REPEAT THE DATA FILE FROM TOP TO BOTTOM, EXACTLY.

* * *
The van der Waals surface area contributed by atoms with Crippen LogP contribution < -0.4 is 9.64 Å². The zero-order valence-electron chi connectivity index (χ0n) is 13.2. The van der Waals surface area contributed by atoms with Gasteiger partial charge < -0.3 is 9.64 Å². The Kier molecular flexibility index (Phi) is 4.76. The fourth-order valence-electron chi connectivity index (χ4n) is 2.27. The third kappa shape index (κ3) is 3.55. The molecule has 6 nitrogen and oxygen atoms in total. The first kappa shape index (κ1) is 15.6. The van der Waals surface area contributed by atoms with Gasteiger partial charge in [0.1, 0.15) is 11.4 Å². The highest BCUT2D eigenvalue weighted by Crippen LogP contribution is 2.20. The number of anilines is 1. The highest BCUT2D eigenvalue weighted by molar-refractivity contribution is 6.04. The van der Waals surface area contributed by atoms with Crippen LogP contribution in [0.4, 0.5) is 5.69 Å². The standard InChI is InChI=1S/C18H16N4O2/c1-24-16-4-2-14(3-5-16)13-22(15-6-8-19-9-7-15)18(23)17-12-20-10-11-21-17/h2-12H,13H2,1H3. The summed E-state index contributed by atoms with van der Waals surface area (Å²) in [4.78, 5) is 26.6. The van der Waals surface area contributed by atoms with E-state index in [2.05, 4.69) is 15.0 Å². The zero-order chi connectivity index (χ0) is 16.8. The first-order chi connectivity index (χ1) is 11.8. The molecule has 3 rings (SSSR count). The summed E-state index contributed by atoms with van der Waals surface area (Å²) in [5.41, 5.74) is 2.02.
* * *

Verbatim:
The van der Waals surface area contributed by atoms with Crippen LogP contribution < -0.4 is 9.64 Å². The zero-order valence-electron chi connectivity index (χ0n) is 13.2. The van der Waals surface area contributed by atoms with Gasteiger partial charge < -0.3 is 9.64 Å². The Kier molecular flexibility index (Phi) is 4.76. The fourth-order valence-electron chi connectivity index (χ4n) is 2.27. The third kappa shape index (κ3) is 3.55. The molecule has 6 nitrogen and oxygen atoms in total. The first kappa shape index (κ1) is 15.6. The van der Waals surface area contributed by atoms with Gasteiger partial charge in [0.1, 0.15) is 11.4 Å². The highest BCUT2D eigenvalue weighted by Crippen LogP contribution is 2.20. The number of anilines is 1. The highest BCUT2D eigenvalue weighted by molar-refractivity contribution is 6.04. The van der Waals surface area contributed by atoms with Crippen LogP contribution in [0.4, 0.5) is 5.69 Å². The standard InChI is InChI=1S/C18H16N4O2/c1-24-16-4-2-14(3-5-16)13-22(15-6-8-19-9-7-15)18(23)17-12-20-10-11-21-17/h2-12H,13H2,1H3. The summed E-state index contributed by atoms with van der Waals surface area (Å²) in [4.78, 5) is 26.6. The van der Waals surface area contributed by atoms with E-state index in [2.05, 4.69) is 15.0 Å². The zero-order chi connectivity index (χ0) is 16.8. The first-order chi connectivity index (χ1) is 11.8. The molecule has 3 rings (SSSR count). The summed E-state index contributed by atoms with van der Waals surface area (Å²) in [5.41, 5.74) is 2.02.